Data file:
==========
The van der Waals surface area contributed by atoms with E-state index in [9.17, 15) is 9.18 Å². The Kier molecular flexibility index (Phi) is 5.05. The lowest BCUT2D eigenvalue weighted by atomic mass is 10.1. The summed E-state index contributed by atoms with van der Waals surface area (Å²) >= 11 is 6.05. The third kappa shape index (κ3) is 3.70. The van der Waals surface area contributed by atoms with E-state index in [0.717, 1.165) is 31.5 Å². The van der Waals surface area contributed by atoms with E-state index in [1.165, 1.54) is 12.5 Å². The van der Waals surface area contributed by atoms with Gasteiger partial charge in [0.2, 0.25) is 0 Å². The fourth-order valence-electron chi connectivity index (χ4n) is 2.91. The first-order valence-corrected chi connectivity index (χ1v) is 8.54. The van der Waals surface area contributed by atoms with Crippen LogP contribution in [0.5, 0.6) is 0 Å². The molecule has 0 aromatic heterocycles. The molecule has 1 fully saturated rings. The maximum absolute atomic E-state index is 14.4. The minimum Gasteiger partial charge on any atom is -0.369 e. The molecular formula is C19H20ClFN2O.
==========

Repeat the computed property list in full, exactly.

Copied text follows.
The van der Waals surface area contributed by atoms with E-state index in [9.17, 15) is 9.18 Å². The Kier molecular flexibility index (Phi) is 5.05. The lowest BCUT2D eigenvalue weighted by atomic mass is 10.1. The summed E-state index contributed by atoms with van der Waals surface area (Å²) >= 11 is 6.05. The third kappa shape index (κ3) is 3.70. The van der Waals surface area contributed by atoms with E-state index in [0.717, 1.165) is 31.5 Å². The van der Waals surface area contributed by atoms with E-state index in [1.165, 1.54) is 12.5 Å². The van der Waals surface area contributed by atoms with Gasteiger partial charge in [0.2, 0.25) is 0 Å². The fourth-order valence-electron chi connectivity index (χ4n) is 2.91. The first-order valence-corrected chi connectivity index (χ1v) is 8.54. The van der Waals surface area contributed by atoms with Crippen LogP contribution in [0.5, 0.6) is 0 Å². The molecule has 0 aromatic heterocycles. The molecule has 1 fully saturated rings. The maximum absolute atomic E-state index is 14.4. The minimum Gasteiger partial charge on any atom is -0.369 e. The molecular formula is C19H20ClFN2O.